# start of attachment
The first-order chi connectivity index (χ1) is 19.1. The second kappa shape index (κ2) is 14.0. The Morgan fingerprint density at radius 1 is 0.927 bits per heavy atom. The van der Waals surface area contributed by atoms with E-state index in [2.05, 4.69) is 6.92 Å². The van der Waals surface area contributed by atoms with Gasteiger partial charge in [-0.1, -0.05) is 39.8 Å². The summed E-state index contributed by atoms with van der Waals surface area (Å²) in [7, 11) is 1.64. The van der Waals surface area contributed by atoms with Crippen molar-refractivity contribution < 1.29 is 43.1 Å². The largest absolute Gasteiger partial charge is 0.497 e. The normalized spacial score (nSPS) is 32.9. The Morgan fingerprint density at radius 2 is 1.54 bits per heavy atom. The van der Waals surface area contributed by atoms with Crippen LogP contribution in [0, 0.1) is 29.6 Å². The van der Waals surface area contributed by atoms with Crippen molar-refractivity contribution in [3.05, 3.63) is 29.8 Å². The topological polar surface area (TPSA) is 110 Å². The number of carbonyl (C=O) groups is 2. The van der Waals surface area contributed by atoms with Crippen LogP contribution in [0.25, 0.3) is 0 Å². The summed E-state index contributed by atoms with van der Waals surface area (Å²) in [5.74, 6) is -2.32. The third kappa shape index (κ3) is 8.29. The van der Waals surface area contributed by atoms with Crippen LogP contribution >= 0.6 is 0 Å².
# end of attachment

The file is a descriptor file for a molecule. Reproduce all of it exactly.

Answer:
The first-order chi connectivity index (χ1) is 19.1. The second kappa shape index (κ2) is 14.0. The Morgan fingerprint density at radius 1 is 0.927 bits per heavy atom. The van der Waals surface area contributed by atoms with E-state index in [2.05, 4.69) is 6.92 Å². The van der Waals surface area contributed by atoms with Gasteiger partial charge in [-0.1, -0.05) is 39.8 Å². The summed E-state index contributed by atoms with van der Waals surface area (Å²) in [7, 11) is 1.64. The van der Waals surface area contributed by atoms with Crippen molar-refractivity contribution < 1.29 is 43.1 Å². The largest absolute Gasteiger partial charge is 0.497 e. The normalized spacial score (nSPS) is 32.9. The Morgan fingerprint density at radius 2 is 1.54 bits per heavy atom. The van der Waals surface area contributed by atoms with Crippen LogP contribution in [0, 0.1) is 29.6 Å². The van der Waals surface area contributed by atoms with Crippen molar-refractivity contribution in [3.05, 3.63) is 29.8 Å². The topological polar surface area (TPSA) is 110 Å². The number of carbonyl (C=O) groups is 2. The van der Waals surface area contributed by atoms with Crippen LogP contribution in [0.25, 0.3) is 0 Å². The summed E-state index contributed by atoms with van der Waals surface area (Å²) in [5.74, 6) is -2.32. The third kappa shape index (κ3) is 8.29. The van der Waals surface area contributed by atoms with Crippen LogP contribution >= 0.6 is 0 Å².